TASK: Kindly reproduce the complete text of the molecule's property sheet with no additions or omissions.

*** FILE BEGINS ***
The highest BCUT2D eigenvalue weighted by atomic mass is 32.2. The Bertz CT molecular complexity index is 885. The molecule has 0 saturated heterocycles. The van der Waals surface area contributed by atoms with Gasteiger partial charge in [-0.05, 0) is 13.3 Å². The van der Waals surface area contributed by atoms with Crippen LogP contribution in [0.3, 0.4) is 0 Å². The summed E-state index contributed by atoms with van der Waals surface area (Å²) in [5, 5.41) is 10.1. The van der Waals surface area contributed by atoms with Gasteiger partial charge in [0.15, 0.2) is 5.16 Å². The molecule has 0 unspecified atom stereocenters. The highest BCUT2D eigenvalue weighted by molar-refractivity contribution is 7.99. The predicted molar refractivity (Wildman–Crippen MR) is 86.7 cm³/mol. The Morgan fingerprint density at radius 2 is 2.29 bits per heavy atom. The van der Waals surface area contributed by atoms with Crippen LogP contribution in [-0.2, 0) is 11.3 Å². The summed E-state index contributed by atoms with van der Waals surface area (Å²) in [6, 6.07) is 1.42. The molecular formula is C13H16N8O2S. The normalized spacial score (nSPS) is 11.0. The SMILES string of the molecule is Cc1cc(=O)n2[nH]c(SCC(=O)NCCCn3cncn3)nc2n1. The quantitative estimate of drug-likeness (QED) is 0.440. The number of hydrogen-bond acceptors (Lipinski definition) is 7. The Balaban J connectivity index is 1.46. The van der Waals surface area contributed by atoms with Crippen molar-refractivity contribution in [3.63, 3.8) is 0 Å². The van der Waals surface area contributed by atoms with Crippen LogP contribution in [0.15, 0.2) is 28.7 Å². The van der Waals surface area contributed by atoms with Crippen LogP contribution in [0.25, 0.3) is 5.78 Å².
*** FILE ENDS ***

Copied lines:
The highest BCUT2D eigenvalue weighted by atomic mass is 32.2. The Bertz CT molecular complexity index is 885. The molecule has 0 saturated heterocycles. The van der Waals surface area contributed by atoms with Gasteiger partial charge in [-0.05, 0) is 13.3 Å². The van der Waals surface area contributed by atoms with Crippen LogP contribution in [0.3, 0.4) is 0 Å². The summed E-state index contributed by atoms with van der Waals surface area (Å²) in [5, 5.41) is 10.1. The van der Waals surface area contributed by atoms with Gasteiger partial charge in [0.15, 0.2) is 5.16 Å². The molecule has 0 unspecified atom stereocenters. The highest BCUT2D eigenvalue weighted by molar-refractivity contribution is 7.99. The predicted molar refractivity (Wildman–Crippen MR) is 86.7 cm³/mol. The Morgan fingerprint density at radius 2 is 2.29 bits per heavy atom. The van der Waals surface area contributed by atoms with Crippen LogP contribution in [-0.2, 0) is 11.3 Å². The summed E-state index contributed by atoms with van der Waals surface area (Å²) in [6, 6.07) is 1.42. The molecular formula is C13H16N8O2S. The normalized spacial score (nSPS) is 11.0. The SMILES string of the molecule is Cc1cc(=O)n2[nH]c(SCC(=O)NCCCn3cncn3)nc2n1. The quantitative estimate of drug-likeness (QED) is 0.440. The number of hydrogen-bond acceptors (Lipinski definition) is 7. The Balaban J connectivity index is 1.46. The van der Waals surface area contributed by atoms with Crippen molar-refractivity contribution in [3.63, 3.8) is 0 Å². The van der Waals surface area contributed by atoms with Crippen LogP contribution in [0.15, 0.2) is 28.7 Å². The van der Waals surface area contributed by atoms with Crippen LogP contribution in [0.25, 0.3) is 5.78 Å².